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Home sweet Alabama

One cannot condemn racism without questioning policies based on an entrenched, institutional racism.

James Debono
2 July 2012, 12:00am
Abdalla Mohammed, 32, was beaten to death by three Detention Services officers who have been charged with his murder.
The alleged violent murder of an immigrant by soldiers whose first responsibility was protecting life, was an event of enormous gravity. 

One has to be blind not to see the wider picture of rampant racism, which has desensitised the nation from feeling empathy for migrants and asylum seekers. 

It would be a tragic mistake to treat this incident simply as the result of problems related to the management of detention centres or the lack of training of detention officers as suggested by Labour leader Joseph Muscat, who firmly condemned the incident, and called for an enquiry but sidelined the issue of racism. 

The PL's press release quoted Muscat saying, "This is not just a racial and cultural case (kaz ta' kultura u razzjali). This is also another case during this legislature of someone who died in custody." I beg to disagree. Missing the racism (not racial) aspect is like being in Alabama in the 1950s and blaming the current governor for the latest round of police beatings of black people.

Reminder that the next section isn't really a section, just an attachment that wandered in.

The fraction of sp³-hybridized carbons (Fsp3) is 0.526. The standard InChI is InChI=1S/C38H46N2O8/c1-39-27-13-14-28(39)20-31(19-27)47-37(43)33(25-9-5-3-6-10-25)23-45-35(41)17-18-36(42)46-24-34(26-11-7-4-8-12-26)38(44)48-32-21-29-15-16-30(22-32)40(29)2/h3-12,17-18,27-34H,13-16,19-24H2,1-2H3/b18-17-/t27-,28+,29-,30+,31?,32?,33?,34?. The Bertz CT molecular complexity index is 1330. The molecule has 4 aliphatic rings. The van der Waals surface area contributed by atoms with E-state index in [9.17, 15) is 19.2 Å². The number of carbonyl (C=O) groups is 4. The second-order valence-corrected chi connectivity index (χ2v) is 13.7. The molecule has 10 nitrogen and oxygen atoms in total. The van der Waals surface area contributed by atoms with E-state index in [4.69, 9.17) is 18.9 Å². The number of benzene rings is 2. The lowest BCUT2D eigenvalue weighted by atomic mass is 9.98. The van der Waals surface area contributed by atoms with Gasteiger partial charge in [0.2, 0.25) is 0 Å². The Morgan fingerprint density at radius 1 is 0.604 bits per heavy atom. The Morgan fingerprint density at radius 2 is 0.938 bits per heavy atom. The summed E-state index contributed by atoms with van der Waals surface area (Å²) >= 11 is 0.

For this reason it was refreshing to see the Prime Minister and the Nationalist Party firmly condemn racism and reaffirming Malta's international obligations to save people in distress on the high seas. 

But this is only part of the story. The PN in government has devised a system based on institutional racism, which segregates people who have committed no crimes for months in detention centres. Most of the people who end up in detention are people who do not even try to enter Malta in an irregular way but are simply people who were rescued from the high seas according to our international obligations.

This system also supported by the PL perpetuates the idea that immigrants and asylum seekers are criminals. This policy helps in desensitising the nation from their plight.  It also locks up traumatised people and puts army personnel in charge of them.

In reality detention is a way to appease public opinion instead of confronting it with real and effective political leadership.

James Debono is MaltaToday's chief reporter on environment, planning and land use issues, ...
truth seeker
Maybe doing away with detention completely would be hard. There needs to be some monitoring at least in the first weeks. But 18 months, the longest in the EU is completely non-sensical. The pressure it creates on both the immigrants and the officers is one of the main reasons for this volatile situation.
patrick zammit